IX. 22. Order of the Lords of the Council to the Lord Mayor, Aldermen, and Common Council, stating that, according to a former Order of the Council, the Governor and Company of Merchants of England trading into the Levant seas had presented to the Council their answer concerning the inserting of a proviso in their Charter, about to be renewed, obliging every person inhabiting in or within twenty miles of London to take up the Freedom of the City before they should enjoy the benefit of the Charter. The Non-Freemen of the Company who opposed the proviso had attended the Council, and been heard. After due consideration the Council finally ordered that all such noblemen and others as had never been apprenticed nor bred up or applied themselves to a course of trade should enjoy the benefit of the Charter without being Free of the City, and that all those who were Free of the Company and not Free of the City before the horrid murder of His late Majesty should not be compelled to take up the Freedom of the City, but might use and continue their trade as formerly; and that other Non-Freemen admitted to the Company since the 30th of January, 1648, should enjoy for three years next ensuing their liberty to trade without being compelled to take up their Freedom, at the end of which time such as should be unwilling to do so must remove beyond the twenty miles distance.
6th March, 1660.

IX. 23. Copy of the Petition of the major part of the Company of Levant Merchants to the King, requesting to be heard before the Council against being compelled to take up the Freedom of London.
(Circa 1660.)

IX. 44. Petition of the Lord Mayor and Aldermen to the King, complaining of the great increase of the Jews in the City, their interference with the trade of the Citizens, and their correspondence with their countrymen in other states upon the affairs of this kingdom, to the prejudice of His Majesty and the commonweal, and praying His Majesty to take steps to preserve those societies already erected, and to reduce those trades that were not yet associated into a government by Charters, in such a way as would exclude any but native subjects from the Freedom of regulated trades; to put in execution the former laws against the Jews, and to recommend Parliament to enact new ones for the expulsion of all professed Jews out of the Kingdom.
(Circa 1660.)

IX. 71. Letter from Sir William Morrice to the Lord Mayor, forwarding, for the consideration of the Common Council, a Petition from the Ministers and Elders of the Dutch and French Churches within the City of London, for permission for the Protestant strangers, members of those churches, to use their trades, and requesting them to report whether such privileges had been before granted, and, if so, whether it would be convenient to comply with the prayer of the Petitioners.
24th October, 1663.

IX. 72. Copy of the Petition above referred to.

IX. 90. Letter from the Lord Mayor to the Governor of the Turkey Merchants trading to the Levant, stating that the time fixed by the Charter granted by His late Majesty to the Company for making the members Free of the City had expired, and calling their attention to the fact that several of their members had not availed themselves of the provisions of the Charter, and were disabled from trading in the City.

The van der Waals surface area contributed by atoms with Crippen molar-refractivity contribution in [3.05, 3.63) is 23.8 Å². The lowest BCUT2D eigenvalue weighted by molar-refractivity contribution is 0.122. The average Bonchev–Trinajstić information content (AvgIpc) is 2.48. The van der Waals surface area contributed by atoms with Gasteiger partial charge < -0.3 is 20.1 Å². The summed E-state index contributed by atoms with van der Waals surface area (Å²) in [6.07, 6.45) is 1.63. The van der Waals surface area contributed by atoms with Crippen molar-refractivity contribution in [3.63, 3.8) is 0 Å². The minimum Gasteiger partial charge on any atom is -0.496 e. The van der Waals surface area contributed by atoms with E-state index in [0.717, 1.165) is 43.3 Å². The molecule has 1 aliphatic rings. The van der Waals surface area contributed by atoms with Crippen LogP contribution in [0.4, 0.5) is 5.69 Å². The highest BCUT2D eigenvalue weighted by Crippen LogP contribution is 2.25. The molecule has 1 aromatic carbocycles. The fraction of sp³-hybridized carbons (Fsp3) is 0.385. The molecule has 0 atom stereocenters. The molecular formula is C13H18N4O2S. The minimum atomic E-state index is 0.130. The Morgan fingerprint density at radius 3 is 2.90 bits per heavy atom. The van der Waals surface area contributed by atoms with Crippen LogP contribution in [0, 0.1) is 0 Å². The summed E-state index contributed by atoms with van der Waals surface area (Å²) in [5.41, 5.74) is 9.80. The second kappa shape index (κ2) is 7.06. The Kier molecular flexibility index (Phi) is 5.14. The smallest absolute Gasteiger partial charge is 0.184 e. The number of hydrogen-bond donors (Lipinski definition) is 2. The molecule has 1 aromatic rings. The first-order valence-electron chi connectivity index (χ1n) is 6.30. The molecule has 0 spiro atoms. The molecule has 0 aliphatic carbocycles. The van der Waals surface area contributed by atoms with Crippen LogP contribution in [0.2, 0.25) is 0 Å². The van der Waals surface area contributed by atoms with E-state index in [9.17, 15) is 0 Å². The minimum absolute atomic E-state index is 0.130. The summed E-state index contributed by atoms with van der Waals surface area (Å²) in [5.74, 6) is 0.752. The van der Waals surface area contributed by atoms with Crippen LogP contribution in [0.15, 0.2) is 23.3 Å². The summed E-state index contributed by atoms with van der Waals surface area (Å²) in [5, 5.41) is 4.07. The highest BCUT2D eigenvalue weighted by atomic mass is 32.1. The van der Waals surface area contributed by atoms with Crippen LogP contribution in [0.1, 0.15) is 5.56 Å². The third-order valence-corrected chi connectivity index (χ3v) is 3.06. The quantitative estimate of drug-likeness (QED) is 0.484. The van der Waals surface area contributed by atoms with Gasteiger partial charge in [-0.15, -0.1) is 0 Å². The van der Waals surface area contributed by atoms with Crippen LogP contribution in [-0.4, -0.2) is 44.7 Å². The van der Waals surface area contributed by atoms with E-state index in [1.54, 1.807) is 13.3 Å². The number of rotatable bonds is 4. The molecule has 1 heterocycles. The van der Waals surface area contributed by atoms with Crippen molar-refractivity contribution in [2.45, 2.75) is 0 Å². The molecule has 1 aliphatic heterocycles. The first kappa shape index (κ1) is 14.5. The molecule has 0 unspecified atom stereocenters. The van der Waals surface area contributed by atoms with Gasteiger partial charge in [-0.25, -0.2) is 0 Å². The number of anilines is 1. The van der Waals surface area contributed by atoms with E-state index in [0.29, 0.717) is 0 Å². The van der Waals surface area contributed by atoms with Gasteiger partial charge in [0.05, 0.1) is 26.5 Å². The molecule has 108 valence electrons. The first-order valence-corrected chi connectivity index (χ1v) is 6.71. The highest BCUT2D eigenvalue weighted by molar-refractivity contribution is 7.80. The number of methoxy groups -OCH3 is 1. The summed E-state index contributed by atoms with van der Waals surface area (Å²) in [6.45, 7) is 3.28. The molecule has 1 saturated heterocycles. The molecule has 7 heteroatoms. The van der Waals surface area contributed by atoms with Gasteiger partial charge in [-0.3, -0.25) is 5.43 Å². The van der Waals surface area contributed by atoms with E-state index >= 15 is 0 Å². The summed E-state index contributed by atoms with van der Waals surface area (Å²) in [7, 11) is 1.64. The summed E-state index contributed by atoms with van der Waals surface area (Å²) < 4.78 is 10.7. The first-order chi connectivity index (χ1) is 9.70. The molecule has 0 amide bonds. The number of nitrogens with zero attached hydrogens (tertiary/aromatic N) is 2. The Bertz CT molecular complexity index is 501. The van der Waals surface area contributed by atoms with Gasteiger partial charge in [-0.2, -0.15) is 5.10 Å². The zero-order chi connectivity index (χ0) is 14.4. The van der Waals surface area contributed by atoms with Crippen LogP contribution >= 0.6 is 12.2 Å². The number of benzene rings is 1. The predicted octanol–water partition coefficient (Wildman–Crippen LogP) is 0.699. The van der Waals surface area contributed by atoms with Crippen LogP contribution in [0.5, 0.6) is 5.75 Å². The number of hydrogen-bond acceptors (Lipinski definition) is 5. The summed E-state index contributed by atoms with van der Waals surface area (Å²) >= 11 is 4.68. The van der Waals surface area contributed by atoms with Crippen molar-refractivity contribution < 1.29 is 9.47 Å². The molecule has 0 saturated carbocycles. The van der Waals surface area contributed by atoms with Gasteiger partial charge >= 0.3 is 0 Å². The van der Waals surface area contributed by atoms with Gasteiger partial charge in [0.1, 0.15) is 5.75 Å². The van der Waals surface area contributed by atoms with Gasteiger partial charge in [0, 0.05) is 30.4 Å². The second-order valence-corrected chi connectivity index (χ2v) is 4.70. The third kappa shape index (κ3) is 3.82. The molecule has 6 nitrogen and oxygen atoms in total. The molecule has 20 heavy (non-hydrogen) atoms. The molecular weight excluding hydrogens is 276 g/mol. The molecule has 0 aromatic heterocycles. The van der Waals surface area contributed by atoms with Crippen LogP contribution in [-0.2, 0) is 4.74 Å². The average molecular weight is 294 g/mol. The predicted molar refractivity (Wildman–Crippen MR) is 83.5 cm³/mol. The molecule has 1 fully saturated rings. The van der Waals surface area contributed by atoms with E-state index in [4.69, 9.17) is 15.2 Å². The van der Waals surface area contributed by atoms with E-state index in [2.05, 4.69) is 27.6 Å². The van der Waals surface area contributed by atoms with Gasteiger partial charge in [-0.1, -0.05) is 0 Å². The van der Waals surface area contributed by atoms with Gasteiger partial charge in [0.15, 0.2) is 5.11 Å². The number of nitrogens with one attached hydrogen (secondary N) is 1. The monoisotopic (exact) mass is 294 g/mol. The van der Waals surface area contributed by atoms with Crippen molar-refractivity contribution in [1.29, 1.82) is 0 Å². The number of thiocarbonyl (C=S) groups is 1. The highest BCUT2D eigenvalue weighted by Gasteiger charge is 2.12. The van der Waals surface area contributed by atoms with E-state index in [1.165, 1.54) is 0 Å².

(Circa 1663–4.)

Footnotes

1 Agent or Ambassador from the State of Holland during the reigns of Elizabeth and James the First, for upwards of thirty years. The Manor of Kennington was leased to him by Prince Charles, July 5th, 1617. His residence at South Lambeth occupied the site whereon Beaufoy's distillery was subsequently built. Queen Elizabeth dined with him at Lambeth, on her way to Lord Burleigh's at Wimbledon, July 27th, 1599. Among the list of New Year's gifts presented by the Queen in the year 1599 the following appears:—"Mounser Caron. Item, Gyven by her sayde Highnes, and delyvered the 15th of Octobre, anno pred' to Mounser Caron, Agent for Flaunders, at his departure out of England, parte of one cheyne of golde, bought of Hughe Kaylle, per oz. 35 oz. qr., of the goodnes of 21 Karretts di. graine, and parte of one other cheyne, bought of Richard Martyn, goldsmythe, per oz. 33 oz. qr. 3 dwt. 6 graynes, of the goodnes of 22 Karretts di. graine: In toto 68 oz. di. 3 dwt. 6 granes." He founded Almshouses, which still exist, at Nine Elms, for seven poor windows. He died December 1st, 1624, and was buried with much ceremony in Lambeth Church, January 25th, 1625, his funeral sermon being preached by Archbishop Abbott. For an account of his charity, see Charity Commissioners' Reports, 1826, Vol. 16. Manning and Bray's 'Surrey,' Ducarel's and Allen's Histories of Lambeth, Nichols's 'Progresses of Queen Elizabeth,' &c.
2 Born at Aynho, in Northamptonshire, about 1565; educated at Oxford to the degree of Bachelor of Civil Law, 1590; appointed by King James as Resident Counsellor to the States General, June 24th, 1603; Knighted at Richmond, June 28th, 1607; Ambassador to the Hague, 1608–1611; made Secretary of State, March 29th, 1614; died, October 27th, 1617, and was buried in the Church of St. Bartholomew the Less. In 1725 were published his 'Memorials of State Affairs,' edited by Edmund Sawyer, 3 vols. folio.
3 Count Gondemar.
4 He was a merchant of considerable repute, and was Captain of one of the City Trained Bands. On the 10th May, 1610, he wrote a letter to the Court of Aldermen, suggesting a plan for finishing the statutes of kings and queens to be set up in the Royal Exchange, which had been left unfinished at the death of Sir Thomas Gresham. On the 24th March, 1616, a commission was granted to him and John Dike, who are described as merchants of London, to fit out a ship to take pirates and sea-rovers, and to reserve for themselves three-fourths of the value of the ships and goods seized. Vide 'Calendar of State Papers (Domestic),' 1611–18, p. 356. Numerous references to his services in connexion with the redemption of captives from the Turks, the Dey of Algiers, &c., are to be found in the 'Calendars.' He was Master of the Ironmongers' Company in 1616, 1626, and part of the year 1627, on the death of then Master. He was much devoted to horticultural pursuits, his garden being spoken of as one of the most celebrated in his time. Gerard, in his 'Herbal,' makes frequent acknowledgment of his indebtedness to him. His portrait, finely executed, was presented by his sons, Richard and Hewett Leat, to the Ironmongers' Company in 1631, and is still preserved in their Court Room. More detailed information concerning him may be found in Nicholl's 'History of the Ironmongers' Company.'